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Puerto Rico legal entities urged to comply with new transparency requirements

Puerto Rico Secretary of State Omar Marrero-Díaz has issued a call to all domestic and foreign legal entities that are active and registered with the State Department to submit as soon as possible the required report under the Corporate Transparency Act, which came into effect on Jan. 1.

“It is extremely important that every corporation or limited liability company (LLC) submit an initial report directly to the Financial Crimes Enforcement Network (FinCEN) of the federal Department of the Treasury,” Marrero-Díaz said.

The Corporate Transparency Act, which was passed by Congress in a bipartisan manner in 2021, requires reporting on beneficial owners or any other person exercising substantial control over the entity’s affairs and decisions. This aims to prevent anyone from hiding or benefiting from illegally obtained gains through shell companies or other opaque ownership structures, the secretary of state explained. 

Legal entities created before Jan. 1 will have until Jan. 1, 2025, to file their initial report with FinCEN. Entities formed on or after Jan. 1 of the current year have 30 days after receiving their establishment or registration notice to submit their report to FinCEN.

Marrero-Díaz revealed that in December, the State Department electronically notified 168,577 active and registered legal entities about the transparency requirement with the U.S. Treasury, along with guidelines on how to complete the process. Among the registered active entities are 75,118 corporations and 79,781 LLCs.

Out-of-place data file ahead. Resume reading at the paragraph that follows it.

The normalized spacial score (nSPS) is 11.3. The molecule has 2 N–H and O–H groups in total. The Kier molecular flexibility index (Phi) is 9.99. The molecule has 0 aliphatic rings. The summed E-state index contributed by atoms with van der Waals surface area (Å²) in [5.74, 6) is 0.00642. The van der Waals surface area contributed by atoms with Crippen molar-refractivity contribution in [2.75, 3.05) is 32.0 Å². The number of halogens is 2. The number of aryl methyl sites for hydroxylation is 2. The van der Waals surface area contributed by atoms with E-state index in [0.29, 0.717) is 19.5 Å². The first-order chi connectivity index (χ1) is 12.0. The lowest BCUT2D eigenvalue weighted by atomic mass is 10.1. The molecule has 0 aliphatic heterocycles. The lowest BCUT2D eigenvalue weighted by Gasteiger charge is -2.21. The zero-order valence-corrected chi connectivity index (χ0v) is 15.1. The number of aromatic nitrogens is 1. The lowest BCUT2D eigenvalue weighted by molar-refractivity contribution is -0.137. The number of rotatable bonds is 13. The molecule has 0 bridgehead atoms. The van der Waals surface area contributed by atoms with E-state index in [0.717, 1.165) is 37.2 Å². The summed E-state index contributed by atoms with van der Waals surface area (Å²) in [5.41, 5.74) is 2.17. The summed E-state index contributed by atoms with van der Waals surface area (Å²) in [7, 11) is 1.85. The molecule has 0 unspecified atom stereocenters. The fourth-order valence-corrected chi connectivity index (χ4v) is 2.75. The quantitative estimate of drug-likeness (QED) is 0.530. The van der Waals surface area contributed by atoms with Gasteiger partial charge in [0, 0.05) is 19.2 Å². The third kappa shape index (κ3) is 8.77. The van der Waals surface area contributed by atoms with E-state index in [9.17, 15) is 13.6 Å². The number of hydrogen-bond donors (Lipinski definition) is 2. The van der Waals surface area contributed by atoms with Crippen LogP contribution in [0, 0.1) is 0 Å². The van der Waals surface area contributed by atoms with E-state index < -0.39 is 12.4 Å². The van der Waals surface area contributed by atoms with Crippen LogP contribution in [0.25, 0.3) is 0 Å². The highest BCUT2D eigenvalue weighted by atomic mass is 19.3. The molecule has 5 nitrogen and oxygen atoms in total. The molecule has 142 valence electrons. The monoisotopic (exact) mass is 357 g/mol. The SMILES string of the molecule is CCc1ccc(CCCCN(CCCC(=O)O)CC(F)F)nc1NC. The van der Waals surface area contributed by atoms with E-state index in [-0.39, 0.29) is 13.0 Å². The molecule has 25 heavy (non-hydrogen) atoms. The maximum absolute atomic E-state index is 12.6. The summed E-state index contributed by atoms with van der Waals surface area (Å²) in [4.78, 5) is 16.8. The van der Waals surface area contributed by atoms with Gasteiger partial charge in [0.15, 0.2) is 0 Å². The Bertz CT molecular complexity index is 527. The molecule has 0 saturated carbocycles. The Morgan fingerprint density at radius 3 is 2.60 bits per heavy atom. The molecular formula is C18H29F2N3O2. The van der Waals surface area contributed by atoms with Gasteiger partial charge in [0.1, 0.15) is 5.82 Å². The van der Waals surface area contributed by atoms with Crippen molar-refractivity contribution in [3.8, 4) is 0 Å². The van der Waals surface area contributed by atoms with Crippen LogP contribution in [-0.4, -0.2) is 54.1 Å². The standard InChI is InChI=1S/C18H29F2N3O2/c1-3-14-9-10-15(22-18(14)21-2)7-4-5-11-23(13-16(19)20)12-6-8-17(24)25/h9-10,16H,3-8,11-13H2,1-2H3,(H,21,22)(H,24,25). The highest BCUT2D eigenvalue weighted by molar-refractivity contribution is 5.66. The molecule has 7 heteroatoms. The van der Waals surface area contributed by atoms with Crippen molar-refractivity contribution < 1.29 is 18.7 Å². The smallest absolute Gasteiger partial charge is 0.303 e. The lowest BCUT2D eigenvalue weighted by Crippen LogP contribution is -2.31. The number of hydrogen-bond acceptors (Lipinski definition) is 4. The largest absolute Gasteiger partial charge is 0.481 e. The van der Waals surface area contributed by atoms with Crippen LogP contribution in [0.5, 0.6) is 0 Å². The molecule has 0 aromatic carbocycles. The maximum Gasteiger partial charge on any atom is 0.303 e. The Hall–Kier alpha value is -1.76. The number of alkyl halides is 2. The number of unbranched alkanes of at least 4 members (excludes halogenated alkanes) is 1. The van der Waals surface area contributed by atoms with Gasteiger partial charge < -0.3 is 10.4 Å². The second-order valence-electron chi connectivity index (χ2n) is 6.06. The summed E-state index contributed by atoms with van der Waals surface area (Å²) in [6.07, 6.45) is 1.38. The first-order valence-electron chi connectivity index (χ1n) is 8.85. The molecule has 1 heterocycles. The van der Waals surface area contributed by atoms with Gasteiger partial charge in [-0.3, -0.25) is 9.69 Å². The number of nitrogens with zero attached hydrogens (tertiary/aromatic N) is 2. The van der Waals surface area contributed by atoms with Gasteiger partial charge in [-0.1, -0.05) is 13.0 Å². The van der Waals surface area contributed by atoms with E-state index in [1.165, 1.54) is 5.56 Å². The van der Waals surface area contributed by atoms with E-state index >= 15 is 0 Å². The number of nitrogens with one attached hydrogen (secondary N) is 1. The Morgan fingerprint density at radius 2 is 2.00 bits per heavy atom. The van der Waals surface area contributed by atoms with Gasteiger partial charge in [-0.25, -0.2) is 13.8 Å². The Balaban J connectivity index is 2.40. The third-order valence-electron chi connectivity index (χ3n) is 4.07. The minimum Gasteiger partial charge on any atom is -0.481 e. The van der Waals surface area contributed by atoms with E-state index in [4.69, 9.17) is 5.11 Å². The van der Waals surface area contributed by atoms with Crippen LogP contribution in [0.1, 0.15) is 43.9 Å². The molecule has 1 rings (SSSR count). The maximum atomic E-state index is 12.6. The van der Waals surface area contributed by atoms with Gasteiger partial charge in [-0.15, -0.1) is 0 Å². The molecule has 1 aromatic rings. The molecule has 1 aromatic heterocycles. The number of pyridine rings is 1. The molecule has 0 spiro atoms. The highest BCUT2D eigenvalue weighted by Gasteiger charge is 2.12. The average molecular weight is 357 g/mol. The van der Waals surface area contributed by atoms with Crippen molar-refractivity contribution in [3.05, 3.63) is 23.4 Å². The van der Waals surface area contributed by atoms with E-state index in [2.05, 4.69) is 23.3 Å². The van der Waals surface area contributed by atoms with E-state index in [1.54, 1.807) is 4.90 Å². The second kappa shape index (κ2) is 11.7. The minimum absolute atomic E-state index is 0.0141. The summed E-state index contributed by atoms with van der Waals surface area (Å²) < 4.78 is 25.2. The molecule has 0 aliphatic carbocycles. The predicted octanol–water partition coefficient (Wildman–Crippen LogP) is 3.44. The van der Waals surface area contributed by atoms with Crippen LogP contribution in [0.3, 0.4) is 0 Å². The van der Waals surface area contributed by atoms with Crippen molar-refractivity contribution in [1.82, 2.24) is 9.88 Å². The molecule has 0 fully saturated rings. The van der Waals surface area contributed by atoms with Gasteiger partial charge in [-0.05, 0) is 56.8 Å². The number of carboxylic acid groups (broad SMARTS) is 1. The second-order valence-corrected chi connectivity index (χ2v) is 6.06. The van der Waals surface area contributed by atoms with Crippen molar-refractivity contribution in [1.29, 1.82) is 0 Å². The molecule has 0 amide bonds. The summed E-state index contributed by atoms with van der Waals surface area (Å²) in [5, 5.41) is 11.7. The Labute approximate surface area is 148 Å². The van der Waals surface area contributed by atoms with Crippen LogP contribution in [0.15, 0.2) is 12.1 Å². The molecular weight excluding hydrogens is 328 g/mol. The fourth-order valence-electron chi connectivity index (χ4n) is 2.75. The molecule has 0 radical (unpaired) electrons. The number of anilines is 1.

“Although the State does not have direct responsibility for implementing this law, the agency took on the task of notifying entities about the requirement,” the official said.

Under the Corporate Transparency Act, certain entities are exempt from submitting information, particularly those related to banking, credit unions, the stock market and insurance, among others. 

“There are 23 categories under which an entity can indicate its exemption to FinCEN since such industries are already highly regulated by another federal statute, such as the Securities and Exchange Act,” Marrero-Díaz explained.

In the event that an entity fails to submit the form, it may face fines of $500 per day or up to two years of imprisonment and/or a fine of up to $10,000.

“An important aspect of this law is that the top officials of the entity in question would also be liable for noncompliance under the law,” he added. “That’s why we reiterate our call for all qualifying entities to submit the form as soon as possible, not wait until the last minute.”

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